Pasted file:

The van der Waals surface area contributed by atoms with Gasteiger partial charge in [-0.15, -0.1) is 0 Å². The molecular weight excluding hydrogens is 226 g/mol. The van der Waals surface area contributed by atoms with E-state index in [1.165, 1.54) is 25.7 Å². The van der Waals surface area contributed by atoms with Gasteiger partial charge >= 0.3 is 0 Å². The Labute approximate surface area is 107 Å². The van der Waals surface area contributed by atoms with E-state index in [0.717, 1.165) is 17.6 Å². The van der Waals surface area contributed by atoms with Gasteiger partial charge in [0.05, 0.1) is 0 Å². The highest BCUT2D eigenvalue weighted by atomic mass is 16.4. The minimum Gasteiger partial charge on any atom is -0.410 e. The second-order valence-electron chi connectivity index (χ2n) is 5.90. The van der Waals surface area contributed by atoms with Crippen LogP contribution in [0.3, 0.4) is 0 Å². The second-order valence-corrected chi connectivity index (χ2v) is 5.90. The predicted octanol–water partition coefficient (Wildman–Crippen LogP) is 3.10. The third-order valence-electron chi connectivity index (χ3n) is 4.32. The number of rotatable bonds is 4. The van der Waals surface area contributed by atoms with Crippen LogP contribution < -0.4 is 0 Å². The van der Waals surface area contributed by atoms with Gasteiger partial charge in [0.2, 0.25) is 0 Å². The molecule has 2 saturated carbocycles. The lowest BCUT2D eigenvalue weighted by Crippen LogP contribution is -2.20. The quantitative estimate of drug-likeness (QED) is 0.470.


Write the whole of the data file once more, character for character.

The van der Waals surface area contributed by atoms with Gasteiger partial charge in [-0.15, -0.1) is 0 Å². The molecular weight excluding hydrogens is 226 g/mol. The van der Waals surface area contributed by atoms with E-state index in [1.165, 1.54) is 25.7 Å². The van der Waals surface area contributed by atoms with Gasteiger partial charge >= 0.3 is 0 Å². The Labute approximate surface area is 107 Å². The van der Waals surface area contributed by atoms with E-state index in [0.717, 1.165) is 17.6 Å². The van der Waals surface area contributed by atoms with Gasteiger partial charge in [0.05, 0.1) is 0 Å². The highest BCUT2D eigenvalue weighted by atomic mass is 16.4. The minimum Gasteiger partial charge on any atom is -0.410 e. The second-order valence-electron chi connectivity index (χ2n) is 5.90. The van der Waals surface area contributed by atoms with Crippen LogP contribution in [0.3, 0.4) is 0 Å². The second-order valence-corrected chi connectivity index (χ2v) is 5.90. The predicted octanol–water partition coefficient (Wildman–Crippen LogP) is 3.10. The third-order valence-electron chi connectivity index (χ3n) is 4.32. The number of rotatable bonds is 4. The van der Waals surface area contributed by atoms with Crippen LogP contribution < -0.4 is 0 Å². The van der Waals surface area contributed by atoms with Gasteiger partial charge in [0.2, 0.25) is 0 Å². The molecule has 2 saturated carbocycles. The lowest BCUT2D eigenvalue weighted by Crippen LogP contribution is -2.20. The quantitative estimate of drug-likeness (QED) is 0.470.